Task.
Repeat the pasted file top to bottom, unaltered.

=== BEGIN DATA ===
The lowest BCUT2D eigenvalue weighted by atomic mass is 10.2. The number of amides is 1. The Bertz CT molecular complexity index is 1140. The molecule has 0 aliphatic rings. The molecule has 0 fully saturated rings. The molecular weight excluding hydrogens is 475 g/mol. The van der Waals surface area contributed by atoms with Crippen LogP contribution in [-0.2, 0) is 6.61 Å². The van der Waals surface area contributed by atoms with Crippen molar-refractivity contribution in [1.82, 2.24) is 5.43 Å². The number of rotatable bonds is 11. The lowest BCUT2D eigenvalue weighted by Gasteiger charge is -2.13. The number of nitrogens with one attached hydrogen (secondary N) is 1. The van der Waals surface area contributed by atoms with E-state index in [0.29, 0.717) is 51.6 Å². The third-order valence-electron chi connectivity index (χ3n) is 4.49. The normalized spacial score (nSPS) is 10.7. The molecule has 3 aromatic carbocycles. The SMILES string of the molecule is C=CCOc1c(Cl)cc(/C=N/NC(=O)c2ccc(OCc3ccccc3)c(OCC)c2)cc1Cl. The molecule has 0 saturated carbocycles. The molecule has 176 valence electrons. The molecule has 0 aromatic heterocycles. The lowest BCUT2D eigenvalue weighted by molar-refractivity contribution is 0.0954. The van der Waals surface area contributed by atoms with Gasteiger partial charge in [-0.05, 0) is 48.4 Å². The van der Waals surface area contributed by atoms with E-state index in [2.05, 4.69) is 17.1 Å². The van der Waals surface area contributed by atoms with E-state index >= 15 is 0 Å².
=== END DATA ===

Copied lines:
The lowest BCUT2D eigenvalue weighted by atomic mass is 10.2. The number of amides is 1. The Bertz CT molecular complexity index is 1140. The molecule has 0 aliphatic rings. The molecule has 0 fully saturated rings. The molecular weight excluding hydrogens is 475 g/mol. The van der Waals surface area contributed by atoms with Crippen LogP contribution in [-0.2, 0) is 6.61 Å². The van der Waals surface area contributed by atoms with Crippen molar-refractivity contribution in [1.82, 2.24) is 5.43 Å². The number of rotatable bonds is 11. The lowest BCUT2D eigenvalue weighted by Gasteiger charge is -2.13. The number of nitrogens with one attached hydrogen (secondary N) is 1. The van der Waals surface area contributed by atoms with E-state index in [0.29, 0.717) is 51.6 Å². The third-order valence-electron chi connectivity index (χ3n) is 4.49. The normalized spacial score (nSPS) is 10.7. The molecule has 3 aromatic carbocycles. The SMILES string of the molecule is C=CCOc1c(Cl)cc(/C=N/NC(=O)c2ccc(OCc3ccccc3)c(OCC)c2)cc1Cl. The molecule has 0 saturated carbocycles. The molecule has 176 valence electrons. The molecule has 0 aromatic heterocycles. The lowest BCUT2D eigenvalue weighted by molar-refractivity contribution is 0.0954. The van der Waals surface area contributed by atoms with Gasteiger partial charge in [-0.05, 0) is 48.4 Å². The van der Waals surface area contributed by atoms with E-state index in [2.05, 4.69) is 17.1 Å². The van der Waals surface area contributed by atoms with E-state index >= 15 is 0 Å².